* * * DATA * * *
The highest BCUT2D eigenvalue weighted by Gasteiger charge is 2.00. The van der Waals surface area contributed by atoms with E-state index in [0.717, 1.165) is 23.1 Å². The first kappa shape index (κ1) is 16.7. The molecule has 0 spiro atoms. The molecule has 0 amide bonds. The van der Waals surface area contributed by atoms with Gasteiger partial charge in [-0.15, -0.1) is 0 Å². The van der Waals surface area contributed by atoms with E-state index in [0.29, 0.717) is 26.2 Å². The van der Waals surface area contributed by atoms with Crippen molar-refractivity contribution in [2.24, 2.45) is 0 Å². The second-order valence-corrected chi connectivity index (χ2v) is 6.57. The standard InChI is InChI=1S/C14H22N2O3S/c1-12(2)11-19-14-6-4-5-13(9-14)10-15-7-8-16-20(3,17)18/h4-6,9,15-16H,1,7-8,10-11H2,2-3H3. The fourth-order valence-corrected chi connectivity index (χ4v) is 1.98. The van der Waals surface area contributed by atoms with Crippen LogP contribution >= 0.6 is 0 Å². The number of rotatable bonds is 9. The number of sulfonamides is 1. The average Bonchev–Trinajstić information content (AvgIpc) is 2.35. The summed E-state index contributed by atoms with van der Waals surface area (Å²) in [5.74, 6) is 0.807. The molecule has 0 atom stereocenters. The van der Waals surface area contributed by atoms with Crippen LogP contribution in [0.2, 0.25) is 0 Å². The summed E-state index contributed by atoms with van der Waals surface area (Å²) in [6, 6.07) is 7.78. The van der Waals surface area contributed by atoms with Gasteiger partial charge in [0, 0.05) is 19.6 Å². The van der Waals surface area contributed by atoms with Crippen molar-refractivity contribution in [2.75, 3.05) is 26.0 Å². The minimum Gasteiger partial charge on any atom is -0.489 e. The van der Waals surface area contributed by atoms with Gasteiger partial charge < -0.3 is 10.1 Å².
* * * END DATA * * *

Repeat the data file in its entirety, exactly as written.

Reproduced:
The highest BCUT2D eigenvalue weighted by Gasteiger charge is 2.00. The van der Waals surface area contributed by atoms with E-state index in [0.717, 1.165) is 23.1 Å². The first kappa shape index (κ1) is 16.7. The molecule has 0 spiro atoms. The molecule has 0 amide bonds. The van der Waals surface area contributed by atoms with Gasteiger partial charge in [-0.15, -0.1) is 0 Å². The van der Waals surface area contributed by atoms with E-state index in [0.29, 0.717) is 26.2 Å². The van der Waals surface area contributed by atoms with Crippen molar-refractivity contribution in [2.24, 2.45) is 0 Å². The second-order valence-corrected chi connectivity index (χ2v) is 6.57. The standard InChI is InChI=1S/C14H22N2O3S/c1-12(2)11-19-14-6-4-5-13(9-14)10-15-7-8-16-20(3,17)18/h4-6,9,15-16H,1,7-8,10-11H2,2-3H3. The fourth-order valence-corrected chi connectivity index (χ4v) is 1.98. The van der Waals surface area contributed by atoms with Crippen LogP contribution >= 0.6 is 0 Å². The number of rotatable bonds is 9. The number of sulfonamides is 1. The average Bonchev–Trinajstić information content (AvgIpc) is 2.35. The summed E-state index contributed by atoms with van der Waals surface area (Å²) in [5.74, 6) is 0.807. The molecule has 0 atom stereocenters. The van der Waals surface area contributed by atoms with Crippen LogP contribution in [0.2, 0.25) is 0 Å². The summed E-state index contributed by atoms with van der Waals surface area (Å²) in [6, 6.07) is 7.78. The van der Waals surface area contributed by atoms with Gasteiger partial charge in [0, 0.05) is 19.6 Å². The van der Waals surface area contributed by atoms with Crippen molar-refractivity contribution in [2.75, 3.05) is 26.0 Å². The minimum Gasteiger partial charge on any atom is -0.489 e. The van der Waals surface area contributed by atoms with Gasteiger partial charge < -0.3 is 10.1 Å².